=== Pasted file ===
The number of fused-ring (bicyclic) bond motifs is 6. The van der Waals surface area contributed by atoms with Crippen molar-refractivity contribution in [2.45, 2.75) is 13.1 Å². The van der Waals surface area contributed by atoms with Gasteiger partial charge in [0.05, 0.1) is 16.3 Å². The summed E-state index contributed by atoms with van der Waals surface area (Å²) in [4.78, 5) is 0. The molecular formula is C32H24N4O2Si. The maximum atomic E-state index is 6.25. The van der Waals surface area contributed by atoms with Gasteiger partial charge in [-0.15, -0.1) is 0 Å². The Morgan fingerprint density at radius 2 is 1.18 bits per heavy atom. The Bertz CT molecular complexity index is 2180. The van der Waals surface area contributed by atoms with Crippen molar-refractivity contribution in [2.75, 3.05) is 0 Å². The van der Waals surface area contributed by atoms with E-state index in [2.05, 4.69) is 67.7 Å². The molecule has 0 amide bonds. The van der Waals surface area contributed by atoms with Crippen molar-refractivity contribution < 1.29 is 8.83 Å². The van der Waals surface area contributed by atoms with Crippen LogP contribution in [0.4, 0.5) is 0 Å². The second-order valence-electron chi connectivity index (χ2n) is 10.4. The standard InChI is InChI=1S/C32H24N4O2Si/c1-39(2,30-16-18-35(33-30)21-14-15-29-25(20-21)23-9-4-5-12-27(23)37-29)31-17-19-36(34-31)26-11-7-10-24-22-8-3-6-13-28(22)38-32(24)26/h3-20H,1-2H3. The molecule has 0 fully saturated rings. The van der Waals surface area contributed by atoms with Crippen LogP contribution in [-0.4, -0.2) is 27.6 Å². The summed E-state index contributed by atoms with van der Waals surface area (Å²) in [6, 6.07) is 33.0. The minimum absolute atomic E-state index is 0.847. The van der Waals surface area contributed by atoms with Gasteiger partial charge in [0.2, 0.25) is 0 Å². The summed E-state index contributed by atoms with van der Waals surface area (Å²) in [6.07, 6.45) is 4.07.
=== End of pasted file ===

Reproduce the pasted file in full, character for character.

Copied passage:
The number of fused-ring (bicyclic) bond motifs is 6. The van der Waals surface area contributed by atoms with Crippen molar-refractivity contribution in [2.45, 2.75) is 13.1 Å². The van der Waals surface area contributed by atoms with Gasteiger partial charge in [0.05, 0.1) is 16.3 Å². The summed E-state index contributed by atoms with van der Waals surface area (Å²) in [4.78, 5) is 0. The molecular formula is C32H24N4O2Si. The maximum atomic E-state index is 6.25. The van der Waals surface area contributed by atoms with Gasteiger partial charge in [-0.15, -0.1) is 0 Å². The Morgan fingerprint density at radius 2 is 1.18 bits per heavy atom. The Bertz CT molecular complexity index is 2180. The van der Waals surface area contributed by atoms with Crippen molar-refractivity contribution in [2.75, 3.05) is 0 Å². The van der Waals surface area contributed by atoms with E-state index in [2.05, 4.69) is 67.7 Å². The molecule has 0 amide bonds. The van der Waals surface area contributed by atoms with Crippen molar-refractivity contribution < 1.29 is 8.83 Å². The van der Waals surface area contributed by atoms with Crippen LogP contribution in [0.4, 0.5) is 0 Å². The second-order valence-electron chi connectivity index (χ2n) is 10.4. The standard InChI is InChI=1S/C32H24N4O2Si/c1-39(2,30-16-18-35(33-30)21-14-15-29-25(20-21)23-9-4-5-12-27(23)37-29)31-17-19-36(34-31)26-11-7-10-24-22-8-3-6-13-28(22)38-32(24)26/h3-20H,1-2H3. The molecule has 0 fully saturated rings. The van der Waals surface area contributed by atoms with Crippen LogP contribution in [-0.4, -0.2) is 27.6 Å². The summed E-state index contributed by atoms with van der Waals surface area (Å²) in [6, 6.07) is 33.0. The minimum absolute atomic E-state index is 0.847. The van der Waals surface area contributed by atoms with Gasteiger partial charge in [0.2, 0.25) is 0 Å². The summed E-state index contributed by atoms with van der Waals surface area (Å²) in [6.07, 6.45) is 4.07.